White House Gardens are Home to Politics, Pleasures and Whimsy

New Jersey Monthly April 2016

New Jersey author and gardener Marta McDowell’s new work All the Presidents’ Gardens: Madison’s Cabbages to Kennedy’s Roses—How the White House Grounds Have Grown with America is a perfect springtime porch read.

The Chatham resident is the author of several gardening books, including Beatrix Potter’s Gardening Life:The Plants and Places that Inspired the Classic Children’s Tales, and teaches classes on landscape history at the New York Botanical Garden. She worked as a horticulturist for five years at Reeves-Reed Arboretum in Summit, and is on the Board of the New Jersey Historical Garden Foundation at the Cross Estate in Bernardsville.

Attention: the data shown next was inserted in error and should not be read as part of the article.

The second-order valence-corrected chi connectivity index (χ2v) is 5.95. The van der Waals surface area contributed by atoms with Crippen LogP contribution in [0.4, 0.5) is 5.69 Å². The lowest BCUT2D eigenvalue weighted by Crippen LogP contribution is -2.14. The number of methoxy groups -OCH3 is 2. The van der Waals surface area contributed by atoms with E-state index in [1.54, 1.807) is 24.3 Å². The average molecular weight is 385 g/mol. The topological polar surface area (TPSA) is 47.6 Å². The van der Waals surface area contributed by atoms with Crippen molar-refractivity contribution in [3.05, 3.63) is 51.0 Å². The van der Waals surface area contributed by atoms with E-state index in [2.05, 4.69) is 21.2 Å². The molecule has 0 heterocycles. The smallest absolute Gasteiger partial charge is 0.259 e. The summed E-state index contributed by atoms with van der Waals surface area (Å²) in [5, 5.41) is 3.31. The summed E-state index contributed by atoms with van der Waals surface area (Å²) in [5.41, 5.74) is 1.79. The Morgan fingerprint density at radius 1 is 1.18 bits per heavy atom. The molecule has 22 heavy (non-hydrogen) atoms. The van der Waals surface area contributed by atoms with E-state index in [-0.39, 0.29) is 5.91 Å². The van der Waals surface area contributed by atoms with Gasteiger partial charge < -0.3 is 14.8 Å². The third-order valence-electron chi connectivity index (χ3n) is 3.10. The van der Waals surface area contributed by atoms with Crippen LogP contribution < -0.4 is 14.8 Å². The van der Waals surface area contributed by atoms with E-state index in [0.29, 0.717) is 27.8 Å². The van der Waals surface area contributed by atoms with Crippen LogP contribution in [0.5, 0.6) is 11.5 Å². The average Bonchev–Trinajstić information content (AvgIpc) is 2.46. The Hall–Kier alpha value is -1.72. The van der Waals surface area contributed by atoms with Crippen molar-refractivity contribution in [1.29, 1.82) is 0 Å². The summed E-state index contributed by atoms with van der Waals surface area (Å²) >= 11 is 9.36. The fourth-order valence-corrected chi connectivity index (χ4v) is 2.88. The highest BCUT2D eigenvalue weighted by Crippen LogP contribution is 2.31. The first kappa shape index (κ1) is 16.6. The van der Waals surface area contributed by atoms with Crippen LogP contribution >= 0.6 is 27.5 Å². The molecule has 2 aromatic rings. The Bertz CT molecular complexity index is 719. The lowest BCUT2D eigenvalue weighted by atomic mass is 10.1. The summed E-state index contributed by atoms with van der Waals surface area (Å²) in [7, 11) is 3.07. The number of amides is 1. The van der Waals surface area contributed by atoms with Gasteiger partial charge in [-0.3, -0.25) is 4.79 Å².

Her newest work, All the Presidents’ Gardens, starts with a short history lesson of how our founders chose the rural plot of land on the Potomac River for the new nation’s capitol. Many complained it was too wooded and isolated compared to the cosmopolitan luxuries of Philadelphia, but the virgin southern real estate allowed the founders to build a city from scratch.

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